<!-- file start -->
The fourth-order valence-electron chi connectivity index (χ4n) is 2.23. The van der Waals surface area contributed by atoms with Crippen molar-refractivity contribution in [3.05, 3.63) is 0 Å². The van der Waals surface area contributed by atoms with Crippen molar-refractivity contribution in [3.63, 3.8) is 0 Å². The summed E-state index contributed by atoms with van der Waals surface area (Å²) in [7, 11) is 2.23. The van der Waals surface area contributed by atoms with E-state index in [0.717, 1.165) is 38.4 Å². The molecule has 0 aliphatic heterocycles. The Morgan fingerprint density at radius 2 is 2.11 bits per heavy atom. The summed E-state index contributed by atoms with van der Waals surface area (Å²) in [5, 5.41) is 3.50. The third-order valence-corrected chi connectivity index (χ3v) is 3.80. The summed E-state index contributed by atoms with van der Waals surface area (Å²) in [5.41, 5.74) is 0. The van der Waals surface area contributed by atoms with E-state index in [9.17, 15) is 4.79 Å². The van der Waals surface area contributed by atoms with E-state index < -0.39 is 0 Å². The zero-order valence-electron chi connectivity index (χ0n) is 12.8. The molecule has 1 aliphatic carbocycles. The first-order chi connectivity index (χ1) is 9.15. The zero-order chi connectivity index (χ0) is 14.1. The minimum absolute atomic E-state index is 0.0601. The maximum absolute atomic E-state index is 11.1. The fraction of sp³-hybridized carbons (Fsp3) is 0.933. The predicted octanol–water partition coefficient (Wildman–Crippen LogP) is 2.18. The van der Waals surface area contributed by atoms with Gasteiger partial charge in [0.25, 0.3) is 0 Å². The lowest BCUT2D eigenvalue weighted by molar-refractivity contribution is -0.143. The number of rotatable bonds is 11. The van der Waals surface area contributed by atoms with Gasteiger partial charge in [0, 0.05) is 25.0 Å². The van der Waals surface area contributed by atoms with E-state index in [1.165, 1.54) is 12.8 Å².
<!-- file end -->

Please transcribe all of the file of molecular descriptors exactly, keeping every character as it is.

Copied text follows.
The fourth-order valence-electron chi connectivity index (χ4n) is 2.23. The van der Waals surface area contributed by atoms with Crippen molar-refractivity contribution in [3.05, 3.63) is 0 Å². The van der Waals surface area contributed by atoms with Crippen molar-refractivity contribution in [3.63, 3.8) is 0 Å². The summed E-state index contributed by atoms with van der Waals surface area (Å²) in [7, 11) is 2.23. The van der Waals surface area contributed by atoms with E-state index in [0.717, 1.165) is 38.4 Å². The molecule has 0 aliphatic heterocycles. The Morgan fingerprint density at radius 2 is 2.11 bits per heavy atom. The summed E-state index contributed by atoms with van der Waals surface area (Å²) in [5, 5.41) is 3.50. The third-order valence-corrected chi connectivity index (χ3v) is 3.80. The summed E-state index contributed by atoms with van der Waals surface area (Å²) in [5.41, 5.74) is 0. The van der Waals surface area contributed by atoms with E-state index in [9.17, 15) is 4.79 Å². The van der Waals surface area contributed by atoms with E-state index < -0.39 is 0 Å². The zero-order valence-electron chi connectivity index (χ0n) is 12.8. The molecule has 1 aliphatic carbocycles. The first-order chi connectivity index (χ1) is 9.15. The zero-order chi connectivity index (χ0) is 14.1. The minimum absolute atomic E-state index is 0.0601. The maximum absolute atomic E-state index is 11.1. The fraction of sp³-hybridized carbons (Fsp3) is 0.933. The predicted octanol–water partition coefficient (Wildman–Crippen LogP) is 2.18. The van der Waals surface area contributed by atoms with Gasteiger partial charge in [0.25, 0.3) is 0 Å². The lowest BCUT2D eigenvalue weighted by molar-refractivity contribution is -0.143. The number of rotatable bonds is 11. The van der Waals surface area contributed by atoms with Gasteiger partial charge in [0, 0.05) is 25.0 Å². The van der Waals surface area contributed by atoms with E-state index in [1.165, 1.54) is 12.8 Å².